Early in 2018 we were just emerging from from a long and extremely harsh winter when I made my first visit of the the year to Fyvie Castle and loch. It’s my favourite local haunt, for walking, sitting and relaxing, and of course photography. So I took a camera or two, just to familiarise myself with the ‘outdoor’ lenses. Most of the winter I shoot indoors, which means macro, close-up or medium lens still-life. So I needed to flex the muscles and re-learn or remember the individual personalities of the lenses I use for landscape and outdoor shooting.
My newest outdoor lens is the Meyer-Optik Orestor 135mm f/2.8 (1966) which arrived just before the winter closed in. So I’d not had much chance to get to know the lens and what it can offer. I’ve collected a few ‘vintage’ lenses from Eastern Europe, and been impressed with the quality of shots modern digital cameras can produce using them. The rich and vibrant range of colour values is striking – and this particular lens is nicknamed “the bokeh monster”, which strikes an appreciative chord with me too!
[More about it here, and a further link to the album of shots I’ve taken using it are on my Flickr site.]
So I set out with low expectations, both for the beauty of the location at the end of winter, and for my technical expertise. We had some sunshine, which is so essential, as we strolled along the sunny banks beside the loch. Being a lens from way before the digital age, it needs to be used in full Manual mode, which means setting White Balance, ISO, Shutter speed and Aperture (F stop) on the fly. I want full control over the focus too, as often my interest is not on the closest subject (which is what auto-focus selects). Also there is no IS (image stabilising) so a tripod may come in handy too. I knew from my first experiments last autumn, that F4 or even F2.8 would give me the best bokeh chances. So finding a focal point close by was what I had in mind.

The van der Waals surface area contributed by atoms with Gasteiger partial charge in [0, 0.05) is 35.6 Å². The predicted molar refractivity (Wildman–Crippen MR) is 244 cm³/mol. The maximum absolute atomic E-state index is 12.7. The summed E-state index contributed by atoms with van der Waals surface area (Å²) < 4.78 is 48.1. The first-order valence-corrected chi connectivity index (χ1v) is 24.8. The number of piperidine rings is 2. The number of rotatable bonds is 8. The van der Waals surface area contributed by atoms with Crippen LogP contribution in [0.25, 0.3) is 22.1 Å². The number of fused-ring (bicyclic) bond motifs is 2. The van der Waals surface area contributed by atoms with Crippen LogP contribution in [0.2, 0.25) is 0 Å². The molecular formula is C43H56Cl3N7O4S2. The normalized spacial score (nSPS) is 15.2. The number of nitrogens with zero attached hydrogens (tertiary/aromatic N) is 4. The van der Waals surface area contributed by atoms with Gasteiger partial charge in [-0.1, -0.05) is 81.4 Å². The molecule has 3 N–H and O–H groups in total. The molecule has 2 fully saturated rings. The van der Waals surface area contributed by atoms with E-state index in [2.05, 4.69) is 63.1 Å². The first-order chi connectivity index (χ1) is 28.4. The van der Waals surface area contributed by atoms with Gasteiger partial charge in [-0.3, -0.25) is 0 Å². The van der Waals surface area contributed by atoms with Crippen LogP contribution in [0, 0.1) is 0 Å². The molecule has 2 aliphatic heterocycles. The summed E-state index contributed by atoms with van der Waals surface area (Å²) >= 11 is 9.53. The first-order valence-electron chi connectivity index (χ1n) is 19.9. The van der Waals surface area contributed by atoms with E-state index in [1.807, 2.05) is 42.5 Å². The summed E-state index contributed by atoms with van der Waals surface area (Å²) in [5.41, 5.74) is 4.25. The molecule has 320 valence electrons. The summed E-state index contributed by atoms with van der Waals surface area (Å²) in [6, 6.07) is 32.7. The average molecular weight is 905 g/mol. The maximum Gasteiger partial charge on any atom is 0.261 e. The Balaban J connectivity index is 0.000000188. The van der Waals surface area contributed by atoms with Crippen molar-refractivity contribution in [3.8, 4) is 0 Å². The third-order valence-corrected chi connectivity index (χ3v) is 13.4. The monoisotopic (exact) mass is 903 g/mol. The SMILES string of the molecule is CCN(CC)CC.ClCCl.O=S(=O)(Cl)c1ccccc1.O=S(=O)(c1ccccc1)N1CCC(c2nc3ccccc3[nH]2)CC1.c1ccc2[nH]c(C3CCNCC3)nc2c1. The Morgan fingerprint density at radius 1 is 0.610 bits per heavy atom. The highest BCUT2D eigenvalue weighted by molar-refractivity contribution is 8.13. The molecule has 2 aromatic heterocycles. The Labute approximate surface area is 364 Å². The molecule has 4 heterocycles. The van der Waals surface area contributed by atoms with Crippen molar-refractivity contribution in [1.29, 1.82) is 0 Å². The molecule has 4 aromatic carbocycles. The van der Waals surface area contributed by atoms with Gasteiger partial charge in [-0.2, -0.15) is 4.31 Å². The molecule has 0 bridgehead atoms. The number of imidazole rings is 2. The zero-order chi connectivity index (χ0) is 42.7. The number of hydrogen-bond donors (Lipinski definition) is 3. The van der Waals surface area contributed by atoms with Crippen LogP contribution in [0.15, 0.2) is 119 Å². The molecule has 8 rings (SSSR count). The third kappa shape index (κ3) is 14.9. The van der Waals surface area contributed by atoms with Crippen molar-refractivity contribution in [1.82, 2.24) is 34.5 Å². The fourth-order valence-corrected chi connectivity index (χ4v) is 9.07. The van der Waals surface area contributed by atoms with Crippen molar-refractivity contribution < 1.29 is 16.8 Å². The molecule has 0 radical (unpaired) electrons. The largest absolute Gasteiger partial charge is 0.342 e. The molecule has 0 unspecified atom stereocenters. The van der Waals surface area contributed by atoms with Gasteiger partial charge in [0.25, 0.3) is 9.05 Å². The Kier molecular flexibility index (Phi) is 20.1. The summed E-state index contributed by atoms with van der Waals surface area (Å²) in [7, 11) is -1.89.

So – on to the actual shot I’m discussing here.
A small frond of leaves lit by the sun caught my eye. Beautiful, simple, and great for a bokeh effect. But closer inspection on the computer screen showed just how much damage the winter freeze had done to the leaves.
The composition is there, the light streaming in from the top right is lovely, and the bokeh is great – not distracting, but giving a texture to the background. But the damage is so evident – it distracts the viewer! So, if I was to make anything of the photo, I needed a lot of patient work in Photoshop with the Clone Stamp tool. I identified at least 17 places that needed attention.
I set to work. The clone stamp tool is a miracle-worker. Used carefully it can transform an image. Here I needed to work with a brush size of between 20-100 pixels. I took the sample from as close to the damaged leaf area as I could, and used a strength of between 40% and 60% most of the time. With a soft brush that leaves little visible trace of the pixel overwriting. I didn’t want to remove all traces of damage, just most of them!
The image was now usable – and what I wanted to do was to enhance the image without destroying what was already there. I thought I could enhance the bokeh, and add some more colour interest to the background.
My choice for this was a great favourite of mine – Mix Pix Box – There is a wonderful collection “Light Bokeh Overlays” that would be perfect for the shot.
I used this overlay TWICE in different ways. The first layer I applied using the Screen option at 60%. The second time I chose Soft Light setting at 83%. The first offered most light, the second offered most colour. Combined they worked well. I used a Quick Mask on both to bring the leaves forward by gently removing some of the overlay.
And the final result
The ‘bones’ of a good shot were there in the original. But it took some post processing work to let them shine through!
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© 2019 Elisa Liddell